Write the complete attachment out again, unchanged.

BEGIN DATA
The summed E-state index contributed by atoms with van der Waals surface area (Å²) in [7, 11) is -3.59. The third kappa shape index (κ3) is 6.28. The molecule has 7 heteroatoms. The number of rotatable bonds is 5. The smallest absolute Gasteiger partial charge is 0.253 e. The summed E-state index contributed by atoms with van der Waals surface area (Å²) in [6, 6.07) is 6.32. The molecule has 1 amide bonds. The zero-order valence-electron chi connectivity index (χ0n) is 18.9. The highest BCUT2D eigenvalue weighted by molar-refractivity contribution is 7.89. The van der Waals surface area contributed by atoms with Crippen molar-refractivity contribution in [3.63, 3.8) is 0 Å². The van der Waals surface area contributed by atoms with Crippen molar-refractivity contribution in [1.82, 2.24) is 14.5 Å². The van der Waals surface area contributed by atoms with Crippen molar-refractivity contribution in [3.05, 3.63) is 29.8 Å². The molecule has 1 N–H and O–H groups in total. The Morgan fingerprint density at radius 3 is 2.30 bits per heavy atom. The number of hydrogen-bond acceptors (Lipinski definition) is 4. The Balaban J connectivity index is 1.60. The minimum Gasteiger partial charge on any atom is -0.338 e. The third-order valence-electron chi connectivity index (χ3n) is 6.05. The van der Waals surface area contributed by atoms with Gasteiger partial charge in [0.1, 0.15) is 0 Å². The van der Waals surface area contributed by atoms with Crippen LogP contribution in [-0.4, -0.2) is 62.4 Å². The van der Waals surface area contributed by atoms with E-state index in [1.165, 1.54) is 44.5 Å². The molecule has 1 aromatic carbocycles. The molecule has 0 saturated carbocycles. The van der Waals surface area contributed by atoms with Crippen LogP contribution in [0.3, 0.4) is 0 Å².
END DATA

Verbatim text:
The summed E-state index contributed by atoms with van der Waals surface area (Å²) in [7, 11) is -3.59. The third kappa shape index (κ3) is 6.28. The molecule has 7 heteroatoms. The number of rotatable bonds is 5. The smallest absolute Gasteiger partial charge is 0.253 e. The summed E-state index contributed by atoms with van der Waals surface area (Å²) in [6, 6.07) is 6.32. The molecule has 1 amide bonds. The zero-order valence-electron chi connectivity index (χ0n) is 18.9. The highest BCUT2D eigenvalue weighted by molar-refractivity contribution is 7.89. The van der Waals surface area contributed by atoms with Crippen molar-refractivity contribution in [3.63, 3.8) is 0 Å². The van der Waals surface area contributed by atoms with Crippen molar-refractivity contribution in [1.82, 2.24) is 14.5 Å². The van der Waals surface area contributed by atoms with Crippen molar-refractivity contribution in [3.05, 3.63) is 29.8 Å². The molecule has 1 N–H and O–H groups in total. The Morgan fingerprint density at radius 3 is 2.30 bits per heavy atom. The number of hydrogen-bond acceptors (Lipinski definition) is 4. The Balaban J connectivity index is 1.60. The minimum Gasteiger partial charge on any atom is -0.338 e. The third-order valence-electron chi connectivity index (χ3n) is 6.05. The van der Waals surface area contributed by atoms with Gasteiger partial charge in [0.1, 0.15) is 0 Å². The van der Waals surface area contributed by atoms with Crippen LogP contribution in [-0.4, -0.2) is 62.4 Å². The van der Waals surface area contributed by atoms with E-state index in [1.165, 1.54) is 44.5 Å². The molecule has 1 aromatic carbocycles. The molecule has 0 saturated carbocycles. The van der Waals surface area contributed by atoms with Crippen LogP contribution in [0.3, 0.4) is 0 Å².